The case for American social democracy–1: the problem and its solution

Over the weekend I finished reading Lane Kenworthy’s Social Democratic America. Kenworthy, a professor of sociology and political science at the University of Arizona, offers a clear, concise, and well-argued case for expanding the role of government in ensuring economic fairness and opportunity for all. Kenworthy’s book is divided into four main sections: describing the […]

Notable links from the week, with a smattering of commentary

Buzzfeed(!) profiles pioneering Catholic feminist theologian Elizabeth Johnson. I blogged about Johnson’s book She Who Is back in 2009–see here, here, here, and here. Nadia Bolz Weber preached a good Ash Wednesday sermon. Rep. Paul Ryan thinks free school lunches are bad for kids’ souls. I take this a bit personally since I got free […]

Best of the week

I end up sharing a lot of links on Twitter, so I thought it might be worth collecting what I think were the stand-out pieces of the week. (“Stand-out” doesn’t necessarily mean I agree with every word, just that these were the most interesting or thought-provoking items I came across). Anyway, here goes: –Elizabeth Stoker, […]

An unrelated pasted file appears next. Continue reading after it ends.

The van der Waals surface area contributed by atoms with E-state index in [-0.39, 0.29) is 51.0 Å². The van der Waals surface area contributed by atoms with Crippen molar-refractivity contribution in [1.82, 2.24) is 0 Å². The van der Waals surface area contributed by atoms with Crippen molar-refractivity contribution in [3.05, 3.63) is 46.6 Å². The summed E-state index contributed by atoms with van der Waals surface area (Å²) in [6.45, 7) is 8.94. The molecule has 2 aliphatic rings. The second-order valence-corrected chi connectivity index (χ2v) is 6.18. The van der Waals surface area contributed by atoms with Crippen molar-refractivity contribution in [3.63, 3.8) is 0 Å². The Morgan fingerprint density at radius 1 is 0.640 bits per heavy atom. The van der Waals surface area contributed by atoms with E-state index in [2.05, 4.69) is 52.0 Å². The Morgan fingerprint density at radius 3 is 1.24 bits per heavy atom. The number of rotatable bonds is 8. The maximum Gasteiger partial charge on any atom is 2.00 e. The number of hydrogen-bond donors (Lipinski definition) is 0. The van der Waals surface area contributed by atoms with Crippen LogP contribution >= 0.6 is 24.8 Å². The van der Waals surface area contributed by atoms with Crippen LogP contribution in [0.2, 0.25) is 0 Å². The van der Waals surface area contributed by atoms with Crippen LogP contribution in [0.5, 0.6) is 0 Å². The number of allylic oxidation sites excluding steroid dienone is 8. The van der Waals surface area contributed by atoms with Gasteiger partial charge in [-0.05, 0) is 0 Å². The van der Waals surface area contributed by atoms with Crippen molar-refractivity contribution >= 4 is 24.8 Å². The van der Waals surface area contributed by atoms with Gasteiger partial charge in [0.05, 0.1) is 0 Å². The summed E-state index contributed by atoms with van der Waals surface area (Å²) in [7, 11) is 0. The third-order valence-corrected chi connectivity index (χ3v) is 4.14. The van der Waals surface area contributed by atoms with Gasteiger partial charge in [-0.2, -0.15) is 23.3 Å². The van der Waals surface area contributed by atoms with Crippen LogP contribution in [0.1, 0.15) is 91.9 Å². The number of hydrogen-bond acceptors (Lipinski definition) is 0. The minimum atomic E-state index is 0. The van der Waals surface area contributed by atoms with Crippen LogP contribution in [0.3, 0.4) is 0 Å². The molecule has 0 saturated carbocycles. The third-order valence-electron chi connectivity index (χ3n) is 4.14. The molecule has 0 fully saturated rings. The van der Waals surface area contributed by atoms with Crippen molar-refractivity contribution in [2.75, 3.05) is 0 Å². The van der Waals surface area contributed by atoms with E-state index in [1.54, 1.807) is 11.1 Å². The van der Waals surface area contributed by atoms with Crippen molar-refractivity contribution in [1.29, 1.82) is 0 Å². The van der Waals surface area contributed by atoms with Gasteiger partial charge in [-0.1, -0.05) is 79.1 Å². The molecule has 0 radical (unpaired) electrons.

The evangelical liberalism of Georgia Harkness

A common story about 20th century American theology is that liberalism dominated in the early decades, but gradually vanished in the face of more conservative or orthodox alternatives. Theological modernism and the Social Gospel movement seemed to be the wave of the future, but they were swept away by the winds of Barthian neo-orthodoxy blowing […]

When is schism justified (or required)?

Emergent blogger Tony Jones calls for a “schism” regarding women in the (evangelical) church: That means: If you attend a church that does not let women preach or hold positions of ecclesial authority, you need to leave that church. If you work for a ministry that does not affirm women in ecclesial leadership, you need […]

The ACA, social insurance, and human solidarity

Most liberals and Democrats admit that the rollout of the Affordable Care Act has been a mess. How serious this is for the long-term success of the law is a matter of debate, but no one thinks this has been anything other than a rocky start. The most visible problem, of course, has been the […]